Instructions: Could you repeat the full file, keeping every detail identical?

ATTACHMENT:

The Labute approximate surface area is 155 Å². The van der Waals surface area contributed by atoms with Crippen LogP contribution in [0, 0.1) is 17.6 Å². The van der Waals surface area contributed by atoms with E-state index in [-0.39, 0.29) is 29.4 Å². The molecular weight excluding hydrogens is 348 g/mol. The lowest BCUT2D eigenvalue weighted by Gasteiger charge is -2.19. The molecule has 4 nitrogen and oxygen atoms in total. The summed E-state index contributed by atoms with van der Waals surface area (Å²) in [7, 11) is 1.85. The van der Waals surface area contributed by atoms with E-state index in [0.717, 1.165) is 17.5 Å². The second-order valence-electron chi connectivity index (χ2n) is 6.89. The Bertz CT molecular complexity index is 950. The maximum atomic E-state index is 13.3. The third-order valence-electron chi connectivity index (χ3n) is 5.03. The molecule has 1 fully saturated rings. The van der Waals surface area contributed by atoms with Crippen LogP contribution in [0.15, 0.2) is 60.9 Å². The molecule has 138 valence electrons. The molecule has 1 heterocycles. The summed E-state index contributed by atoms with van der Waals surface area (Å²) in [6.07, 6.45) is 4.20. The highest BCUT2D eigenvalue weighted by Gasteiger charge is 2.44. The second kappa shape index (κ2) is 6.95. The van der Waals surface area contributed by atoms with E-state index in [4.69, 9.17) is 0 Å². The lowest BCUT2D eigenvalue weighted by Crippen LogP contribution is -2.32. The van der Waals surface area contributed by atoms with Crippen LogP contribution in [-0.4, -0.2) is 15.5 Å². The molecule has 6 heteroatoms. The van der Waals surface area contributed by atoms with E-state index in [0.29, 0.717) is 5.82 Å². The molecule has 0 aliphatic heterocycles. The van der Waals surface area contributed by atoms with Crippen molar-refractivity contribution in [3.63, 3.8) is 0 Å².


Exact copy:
The Labute approximate surface area is 155 Å². The van der Waals surface area contributed by atoms with Crippen LogP contribution in [0, 0.1) is 17.6 Å². The van der Waals surface area contributed by atoms with E-state index in [-0.39, 0.29) is 29.4 Å². The molecular weight excluding hydrogens is 348 g/mol. The lowest BCUT2D eigenvalue weighted by Gasteiger charge is -2.19. The molecule has 4 nitrogen and oxygen atoms in total. The summed E-state index contributed by atoms with van der Waals surface area (Å²) in [7, 11) is 1.85. The van der Waals surface area contributed by atoms with E-state index in [0.717, 1.165) is 17.5 Å². The second-order valence-electron chi connectivity index (χ2n) is 6.89. The Bertz CT molecular complexity index is 950. The maximum atomic E-state index is 13.3. The third-order valence-electron chi connectivity index (χ3n) is 5.03. The molecule has 1 fully saturated rings. The van der Waals surface area contributed by atoms with Crippen LogP contribution in [0.15, 0.2) is 60.9 Å². The molecule has 138 valence electrons. The molecule has 1 heterocycles. The summed E-state index contributed by atoms with van der Waals surface area (Å²) in [6.07, 6.45) is 4.20. The highest BCUT2D eigenvalue weighted by Gasteiger charge is 2.44. The second kappa shape index (κ2) is 6.95. The van der Waals surface area contributed by atoms with E-state index in [4.69, 9.17) is 0 Å². The lowest BCUT2D eigenvalue weighted by Crippen LogP contribution is -2.32. The van der Waals surface area contributed by atoms with Crippen LogP contribution in [-0.4, -0.2) is 15.5 Å². The molecule has 6 heteroatoms. The van der Waals surface area contributed by atoms with E-state index in [0.29, 0.717) is 5.82 Å². The molecule has 0 aliphatic heterocycles. The van der Waals surface area contributed by atoms with Crippen molar-refractivity contribution in [3.63, 3.8) is 0 Å².